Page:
Professional Background Screening Association (PBSA) Conference Update
Twice a year, we attend the PBSA Conferences. These are a great opportunity to speak with industry vendors, colleagues and catch up on the trends and changes facing the background check industry. This year’s areas of focus, driven mostly from litigation trends, were the importance of the accuracy with criminal records, including properly identifying if a record belongs to the individual, continued adoption of criminal record monitoring as a valuable risk management tool, increased changes to the drug testing process as a result of marijuana legalization and consumer rights in the screening process. Our operations team embraces these updates and uses them to continually improve our process and service offering.
Court Record Turnaround Times Improving
We continue to see improvements in turnaround times, access to records and backlogs shrinking from the closures we experienced due to the pandemic, staffing delays, weather events and other reasons. The backlogs are being cleared by our vendors and the courts and the processes are reflecting pre-pandemic turnaround times.
We had seen notable progress in California, which was delaying and withholding records based on court administration interpretations related to the use of date of birth and the disclosure of criminal records. Specifically, SB 1262 would require that public records of defendants in criminal cases be searchable and capable of filtering based on the defendant’s driver’s license number or date of birth.
In mid-September, SB 1262 was moved to Gov Newsom for signature where he had twelve days to either sign or veto the bill. After those twelve days – if he has neither signed nor vetoed the bill – SB 1262 would be deemed “approved without signature” and enacted. Unfortunately, he vetoed the bill so as an industry we are strategizing about how to address this issue. Some courts are releasing records but some continue to delay and cause frustrations.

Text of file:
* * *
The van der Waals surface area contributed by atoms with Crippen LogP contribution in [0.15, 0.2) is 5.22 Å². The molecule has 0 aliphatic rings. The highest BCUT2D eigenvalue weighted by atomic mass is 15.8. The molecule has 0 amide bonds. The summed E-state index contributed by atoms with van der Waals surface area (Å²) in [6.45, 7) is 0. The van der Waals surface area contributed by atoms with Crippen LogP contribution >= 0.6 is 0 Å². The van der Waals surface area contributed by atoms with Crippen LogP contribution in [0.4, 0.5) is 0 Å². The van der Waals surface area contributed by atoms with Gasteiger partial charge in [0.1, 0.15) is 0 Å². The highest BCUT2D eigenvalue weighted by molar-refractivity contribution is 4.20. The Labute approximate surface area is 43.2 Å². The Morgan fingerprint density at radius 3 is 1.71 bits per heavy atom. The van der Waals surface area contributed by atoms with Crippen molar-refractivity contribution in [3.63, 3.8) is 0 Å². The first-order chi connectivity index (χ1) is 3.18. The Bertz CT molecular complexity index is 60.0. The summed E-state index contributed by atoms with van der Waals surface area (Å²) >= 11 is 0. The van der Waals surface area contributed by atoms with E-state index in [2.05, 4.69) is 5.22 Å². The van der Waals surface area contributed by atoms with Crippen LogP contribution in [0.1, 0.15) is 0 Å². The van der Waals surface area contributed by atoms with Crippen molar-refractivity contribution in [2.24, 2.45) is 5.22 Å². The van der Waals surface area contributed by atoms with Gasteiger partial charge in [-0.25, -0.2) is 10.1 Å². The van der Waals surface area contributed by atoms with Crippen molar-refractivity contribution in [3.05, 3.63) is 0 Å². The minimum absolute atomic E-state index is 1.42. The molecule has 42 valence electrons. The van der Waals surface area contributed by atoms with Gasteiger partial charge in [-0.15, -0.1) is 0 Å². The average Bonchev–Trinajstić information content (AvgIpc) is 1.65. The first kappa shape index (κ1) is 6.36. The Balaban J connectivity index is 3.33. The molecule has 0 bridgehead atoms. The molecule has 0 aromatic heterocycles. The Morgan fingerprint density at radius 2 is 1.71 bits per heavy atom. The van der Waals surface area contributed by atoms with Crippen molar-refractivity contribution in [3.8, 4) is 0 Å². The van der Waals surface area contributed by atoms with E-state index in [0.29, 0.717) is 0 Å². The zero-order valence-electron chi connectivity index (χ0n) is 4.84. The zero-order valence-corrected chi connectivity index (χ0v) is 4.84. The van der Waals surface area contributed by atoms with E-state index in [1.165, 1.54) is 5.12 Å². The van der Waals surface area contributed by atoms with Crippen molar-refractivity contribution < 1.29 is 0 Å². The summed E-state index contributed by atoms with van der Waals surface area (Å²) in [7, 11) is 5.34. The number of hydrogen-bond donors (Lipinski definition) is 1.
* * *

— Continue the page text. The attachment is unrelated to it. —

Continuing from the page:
Expungement and Record Sealing Continues
Numerous states are actively working on legislation to seal criminal records of previously convicted individuals. This is being done to reintegrate individuals into society and each state that is pursuing this approach will have varied requirements for a record to be sealed or expunged. The key difference between these two options is that sealed records prohibit the information from being publicly accessible, but it does still physically and legally exist and can still be re-opened or accessed with a court order. An expungement, on the other hand, actually clears a conviction or arrest from the individual’s record. In both cases, however, if a record has been sealed or expunged, it will not be available to companies like PlusOne to report.
PlusOne has successfully completed the implementation of the document submission process improvements for our screenings, licensing and insurance management operations. This project utilizes a digital automation process, with machine learning textract features to collect, route and read the documents provided to us in standard formats more efficiently. We are happy to report we have seen improvements in the efficiency of the process which have resulted in the insurance (COI) process turnaround times dropping to half a day on average.
We thank all customers for working with us as we continued to refine the process and your feedback through the changes has been valuable.
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